What You Can Do About It
If you are the system administrator
of a Linux system and security
is even a
minor issue, then you definitely need to read "The Cuckoos Egg" by
Cliff Stoll and Internet Security and Firewalls by Cheswick and Bellovin.
Although we have covered some of the issues that they confronted and the
techniques they used to monitor their intruders, there's nothing like reading it
yourself. Plus, if you hear the true stories, they sink in better than hearing
just the theory.
"The Cuckoos Egg" reads like a spy novel and is
difficult to put down. Even though I knew the outcome before I started reading,
it is difficult to put down. I say "is" because I am in the middle of
it reading as I write this.
Watching Your System
In the preceding paragraphs, I detailed many of the holes that are
used to break into a system. I also addressed the methods that hackers use to
gain information about your system to exploit these holes. In this section, I am
going to talk about specific methods people have used (including myself) to
circumvent normal security.
One aspect of watching your system that can
cause the most problems is what to do when you do see that someone is hacking
your system. Remember that in many places the mere fact that someone has gained
unauthorized access to your system, they have committed a crime. Like any
criminal, they will want to cover their tracks. If you let them know you have
caught them, they might end up removing all the files on your hard disk (rm -rf
/) and then disappear.
Takes a look at the holes we talked about in the
previous section. Use those as a guideline for determining what security
measure you want to implement on your system.
User accounts should be
monitored and inactive ones should either be removed or disabled.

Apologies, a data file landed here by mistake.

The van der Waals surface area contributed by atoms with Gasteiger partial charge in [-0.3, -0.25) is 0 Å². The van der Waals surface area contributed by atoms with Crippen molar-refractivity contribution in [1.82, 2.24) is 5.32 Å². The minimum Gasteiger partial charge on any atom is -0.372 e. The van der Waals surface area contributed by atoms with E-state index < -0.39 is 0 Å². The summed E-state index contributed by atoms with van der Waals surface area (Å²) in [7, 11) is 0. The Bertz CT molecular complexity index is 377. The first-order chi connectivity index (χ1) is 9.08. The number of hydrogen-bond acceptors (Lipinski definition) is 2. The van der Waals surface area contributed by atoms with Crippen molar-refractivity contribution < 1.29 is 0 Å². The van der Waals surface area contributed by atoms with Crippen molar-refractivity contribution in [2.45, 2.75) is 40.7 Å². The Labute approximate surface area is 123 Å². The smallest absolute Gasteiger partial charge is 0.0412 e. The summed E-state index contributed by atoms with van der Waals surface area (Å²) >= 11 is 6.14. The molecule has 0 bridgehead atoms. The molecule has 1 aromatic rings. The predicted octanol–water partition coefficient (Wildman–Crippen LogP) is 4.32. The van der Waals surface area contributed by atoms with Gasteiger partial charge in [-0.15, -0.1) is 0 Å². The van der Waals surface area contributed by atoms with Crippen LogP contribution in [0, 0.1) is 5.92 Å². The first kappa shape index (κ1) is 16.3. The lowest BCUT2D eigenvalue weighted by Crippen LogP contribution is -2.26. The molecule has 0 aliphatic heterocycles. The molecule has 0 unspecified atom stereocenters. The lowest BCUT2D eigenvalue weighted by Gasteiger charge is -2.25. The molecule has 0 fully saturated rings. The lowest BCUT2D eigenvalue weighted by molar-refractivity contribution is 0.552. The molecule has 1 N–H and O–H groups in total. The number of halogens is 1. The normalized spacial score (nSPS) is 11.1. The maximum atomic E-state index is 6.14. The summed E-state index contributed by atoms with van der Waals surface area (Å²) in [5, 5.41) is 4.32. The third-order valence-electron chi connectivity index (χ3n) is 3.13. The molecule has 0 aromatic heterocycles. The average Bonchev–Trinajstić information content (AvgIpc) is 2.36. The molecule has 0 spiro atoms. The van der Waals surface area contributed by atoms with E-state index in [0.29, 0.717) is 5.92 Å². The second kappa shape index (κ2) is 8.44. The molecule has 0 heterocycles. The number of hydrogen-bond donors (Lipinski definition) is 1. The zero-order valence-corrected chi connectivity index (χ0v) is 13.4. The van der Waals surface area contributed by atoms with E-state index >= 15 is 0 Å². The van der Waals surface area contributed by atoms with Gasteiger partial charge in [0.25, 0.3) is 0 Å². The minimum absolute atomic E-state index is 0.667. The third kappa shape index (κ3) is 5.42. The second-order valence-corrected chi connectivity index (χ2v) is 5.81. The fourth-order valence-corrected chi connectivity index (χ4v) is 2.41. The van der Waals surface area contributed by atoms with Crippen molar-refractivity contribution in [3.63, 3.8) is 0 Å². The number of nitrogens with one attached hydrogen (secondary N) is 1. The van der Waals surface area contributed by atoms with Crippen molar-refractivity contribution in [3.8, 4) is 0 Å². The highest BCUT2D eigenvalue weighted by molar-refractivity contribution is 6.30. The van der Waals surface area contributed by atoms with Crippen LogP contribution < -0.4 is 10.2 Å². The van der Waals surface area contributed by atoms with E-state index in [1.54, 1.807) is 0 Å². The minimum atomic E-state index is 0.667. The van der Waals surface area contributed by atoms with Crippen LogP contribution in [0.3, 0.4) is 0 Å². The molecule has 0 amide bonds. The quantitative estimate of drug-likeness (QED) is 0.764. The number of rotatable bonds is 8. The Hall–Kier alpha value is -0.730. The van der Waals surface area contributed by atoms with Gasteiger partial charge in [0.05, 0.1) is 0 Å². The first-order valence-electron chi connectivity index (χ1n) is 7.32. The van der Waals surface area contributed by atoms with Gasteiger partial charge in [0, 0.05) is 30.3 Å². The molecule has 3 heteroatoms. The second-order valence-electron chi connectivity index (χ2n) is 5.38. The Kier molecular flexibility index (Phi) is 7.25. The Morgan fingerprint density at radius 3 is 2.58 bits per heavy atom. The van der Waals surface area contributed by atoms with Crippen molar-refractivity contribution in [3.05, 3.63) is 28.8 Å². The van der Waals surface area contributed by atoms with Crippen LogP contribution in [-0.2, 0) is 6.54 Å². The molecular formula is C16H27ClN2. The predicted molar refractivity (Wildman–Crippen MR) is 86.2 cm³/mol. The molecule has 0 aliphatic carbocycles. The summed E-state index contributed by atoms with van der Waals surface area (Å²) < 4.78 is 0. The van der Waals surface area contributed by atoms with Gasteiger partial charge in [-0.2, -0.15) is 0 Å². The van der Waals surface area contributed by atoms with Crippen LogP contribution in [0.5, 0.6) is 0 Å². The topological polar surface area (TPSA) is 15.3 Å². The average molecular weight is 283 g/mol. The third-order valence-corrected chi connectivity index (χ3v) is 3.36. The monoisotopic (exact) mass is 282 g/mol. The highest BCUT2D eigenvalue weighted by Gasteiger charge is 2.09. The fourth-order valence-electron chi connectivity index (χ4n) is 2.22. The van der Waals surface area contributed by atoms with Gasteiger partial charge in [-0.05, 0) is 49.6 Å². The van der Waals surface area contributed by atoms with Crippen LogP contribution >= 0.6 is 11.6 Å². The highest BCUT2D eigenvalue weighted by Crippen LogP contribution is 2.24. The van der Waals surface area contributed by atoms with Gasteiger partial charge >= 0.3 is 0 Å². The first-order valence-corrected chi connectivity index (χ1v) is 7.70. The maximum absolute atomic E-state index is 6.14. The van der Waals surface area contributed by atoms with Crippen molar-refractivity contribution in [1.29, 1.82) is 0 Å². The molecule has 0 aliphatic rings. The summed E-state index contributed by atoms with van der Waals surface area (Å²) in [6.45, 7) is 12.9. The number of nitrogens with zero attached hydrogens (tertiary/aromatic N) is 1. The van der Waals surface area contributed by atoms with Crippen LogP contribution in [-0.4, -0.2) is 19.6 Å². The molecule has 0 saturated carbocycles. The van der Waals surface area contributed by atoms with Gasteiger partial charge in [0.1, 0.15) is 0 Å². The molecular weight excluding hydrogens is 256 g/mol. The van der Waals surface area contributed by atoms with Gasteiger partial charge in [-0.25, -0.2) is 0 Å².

"Inactive" should be defined by the company's security
three months). Users should be contacted by telephone and told that they need to
come in person to get their accounts reactivated. All accounts must have
passwords on them. If possible, configure the system to disallow null
areas (home directories, etc) should be monitored
regularly to check for possible compromise. This includes removing or monitoring
the contents of .rhosts and .forward files. These files need to be owned by the
account for which they are in the home directory
set to readable
by the owner only (permissions 600).
Require that new user accounts be
requested by the persons supervisor or someone else known to the system
administrators. You don't want someone calling up and saying that they are new in
the Accounting Department and need a new account.
The request can be done via
email, but confirmation of the request should be done telephonic in cases the
was compromised. All accounts, as well as changes to groups
must be requested by the supervisors.
The root/administrator account
should be the only account on the system that is
shared. Only users that have a need should be given access to this account.
Since the root password should be different for all machines, is then
possible to give root access to only those machines that are necessary.
All guest accounts should be removed from the system. There is no need
for a guest account. You should know in advanced that someone will be using the system and you can create an account
for them. This limits access to the systems
as well as provides a record of activity.
Monitor accounts that are no longer "active", as break-ins are less likely to be noticed. The
"Cuckoos Egg" hacker used an account
from someone who was on an
extended leave. Since Cliff Stoll was aware of this, he knew that whoever was
using the account
was doing so "improperly". One alternative would be to
simply remove the account.
When the user returns a new account can be generated.
If the person leaves the company then the account
should be disabled or removed.
Know who is on vacation and consider disabling their account.
Depending on the system, you could set up an at job that turns their account off
the last day before they go and turns it back on the day they return. If that is